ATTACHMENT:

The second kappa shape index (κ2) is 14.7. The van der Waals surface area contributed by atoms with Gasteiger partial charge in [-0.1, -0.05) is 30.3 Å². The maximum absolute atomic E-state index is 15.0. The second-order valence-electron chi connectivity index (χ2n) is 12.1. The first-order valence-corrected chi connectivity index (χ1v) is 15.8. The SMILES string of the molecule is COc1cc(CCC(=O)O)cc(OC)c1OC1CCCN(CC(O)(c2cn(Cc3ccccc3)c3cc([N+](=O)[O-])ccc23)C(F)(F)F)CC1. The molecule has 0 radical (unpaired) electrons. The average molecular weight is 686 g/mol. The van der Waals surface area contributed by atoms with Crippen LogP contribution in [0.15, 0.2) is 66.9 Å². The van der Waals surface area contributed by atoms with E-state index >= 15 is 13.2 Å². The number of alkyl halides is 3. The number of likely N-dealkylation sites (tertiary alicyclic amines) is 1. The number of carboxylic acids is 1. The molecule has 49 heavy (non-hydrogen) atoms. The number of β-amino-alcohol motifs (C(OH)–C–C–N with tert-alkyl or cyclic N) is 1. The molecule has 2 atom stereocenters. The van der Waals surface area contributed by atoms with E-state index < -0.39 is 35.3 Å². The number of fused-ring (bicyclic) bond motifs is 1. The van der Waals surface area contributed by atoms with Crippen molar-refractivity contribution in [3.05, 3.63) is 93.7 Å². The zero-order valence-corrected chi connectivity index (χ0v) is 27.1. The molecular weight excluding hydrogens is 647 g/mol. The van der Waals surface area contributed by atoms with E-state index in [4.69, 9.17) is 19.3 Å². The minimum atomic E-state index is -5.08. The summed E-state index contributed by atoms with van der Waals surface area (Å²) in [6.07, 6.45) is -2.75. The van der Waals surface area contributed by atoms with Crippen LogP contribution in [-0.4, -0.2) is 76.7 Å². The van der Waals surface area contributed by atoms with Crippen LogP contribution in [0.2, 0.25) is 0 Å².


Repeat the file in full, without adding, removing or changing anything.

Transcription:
The second kappa shape index (κ2) is 14.7. The van der Waals surface area contributed by atoms with Gasteiger partial charge in [-0.1, -0.05) is 30.3 Å². The maximum absolute atomic E-state index is 15.0. The second-order valence-electron chi connectivity index (χ2n) is 12.1. The first-order valence-corrected chi connectivity index (χ1v) is 15.8. The SMILES string of the molecule is COc1cc(CCC(=O)O)cc(OC)c1OC1CCCN(CC(O)(c2cn(Cc3ccccc3)c3cc([N+](=O)[O-])ccc23)C(F)(F)F)CC1. The molecule has 0 radical (unpaired) electrons. The average molecular weight is 686 g/mol. The van der Waals surface area contributed by atoms with Crippen LogP contribution in [0.15, 0.2) is 66.9 Å². The van der Waals surface area contributed by atoms with E-state index >= 15 is 13.2 Å². The number of alkyl halides is 3. The number of likely N-dealkylation sites (tertiary alicyclic amines) is 1. The number of carboxylic acids is 1. The molecule has 49 heavy (non-hydrogen) atoms. The number of β-amino-alcohol motifs (C(OH)–C–C–N with tert-alkyl or cyclic N) is 1. The molecule has 2 atom stereocenters. The van der Waals surface area contributed by atoms with E-state index < -0.39 is 35.3 Å². The number of fused-ring (bicyclic) bond motifs is 1. The van der Waals surface area contributed by atoms with Crippen molar-refractivity contribution in [3.05, 3.63) is 93.7 Å². The zero-order valence-corrected chi connectivity index (χ0v) is 27.1. The molecular weight excluding hydrogens is 647 g/mol. The van der Waals surface area contributed by atoms with E-state index in [4.69, 9.17) is 19.3 Å². The minimum atomic E-state index is -5.08. The summed E-state index contributed by atoms with van der Waals surface area (Å²) in [6.07, 6.45) is -2.75. The van der Waals surface area contributed by atoms with Crippen LogP contribution in [-0.4, -0.2) is 76.7 Å². The van der Waals surface area contributed by atoms with Crippen LogP contribution in [0.2, 0.25) is 0 Å².